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I swore I would never buy a van

July 26, 2012

As we live our busy lives, the little changes often escape our threshold for notice. A few more grey hairs, crows feet maybe a bit more pronounced… it all happens seemingly at a glacial speed so you don’t notice day to day.

When we look back though it is astounding how much has changed. I found an old backpack of mine from 20 years ago. Suddenly memories came flooding back. I remember why I had to stop eating spaghetti for a few years. The fond memories of driving to the middle of nowhere to use my Telescope until the wee hours of the morning before heading to work in the morning. Looking at my life today – things sure do change!

Open source projects change. They’re born in a moment of intense passion. They get nurtured to grow and if conditions are right, they develop to be strong. For a lot of people, an open source project represents the antithesis of financial interests. It’s about learning new technology. It’s about the elegant code. It’s about the meritocracy. It’s about the camaraderie found in the community.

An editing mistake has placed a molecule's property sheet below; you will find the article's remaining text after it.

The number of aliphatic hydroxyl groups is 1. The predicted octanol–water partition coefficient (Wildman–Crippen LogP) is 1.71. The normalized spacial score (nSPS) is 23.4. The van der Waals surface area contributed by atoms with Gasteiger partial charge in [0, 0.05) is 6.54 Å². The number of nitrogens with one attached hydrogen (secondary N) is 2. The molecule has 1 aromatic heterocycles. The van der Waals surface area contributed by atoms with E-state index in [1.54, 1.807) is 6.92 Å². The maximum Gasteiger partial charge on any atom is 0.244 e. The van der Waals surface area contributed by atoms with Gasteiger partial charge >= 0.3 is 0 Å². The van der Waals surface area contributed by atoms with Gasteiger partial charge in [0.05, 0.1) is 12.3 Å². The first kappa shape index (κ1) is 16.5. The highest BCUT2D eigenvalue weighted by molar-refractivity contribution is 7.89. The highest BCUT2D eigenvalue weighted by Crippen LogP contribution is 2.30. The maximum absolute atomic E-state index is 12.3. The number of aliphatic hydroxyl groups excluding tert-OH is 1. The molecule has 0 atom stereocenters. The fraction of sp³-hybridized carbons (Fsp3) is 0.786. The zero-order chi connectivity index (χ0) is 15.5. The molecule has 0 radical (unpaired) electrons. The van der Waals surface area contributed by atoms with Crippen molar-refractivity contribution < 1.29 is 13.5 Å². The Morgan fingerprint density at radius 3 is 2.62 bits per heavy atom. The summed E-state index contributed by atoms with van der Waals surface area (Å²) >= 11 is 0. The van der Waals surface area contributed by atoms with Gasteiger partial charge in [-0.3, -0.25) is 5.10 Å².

We swore we’d never buy a van. That was the antithesis of who we felt we were and what we believed in. A few kids later and suddenly a van looks surprisingly appealing. Whether it’s to bring home a bunch of reno materials, holding the shocking amount of kid paraphernalia for a road trip, or just people moving.  Friends, Cousins, Aunts, Uncles, Grandparents… extra space becomes very handy. Suddenly the unthinkable becomes something that we quietly consider. Does this mean we are no longer who we were? Perhaps. Perhaps the new evolved us isn’t a bad thing though. We remember and respect where we came from AND also have gained a a new perspective.

Some open source projects thrive and evolve to the point where its creators consider how to make a living from it. It might need to grow to establish enough critical mass. Ultimately someone needs to pay so you get paid. Nice if they pay you once. Even better if the software becomes core to their business so they’ll keep paying you. People who have money usually tend to be fairly careful about it. The more they have, the more careful they usually are. Suddenly things like which license you picked, contributor agreements, process formality, marketing, and such seem to matter a bit more and are quietly considered. Not just for your project but for the projects your project depends on. You don’t want to have something needlessly hinder your project from being adopted by anyone and especially those people who might help you make a living.

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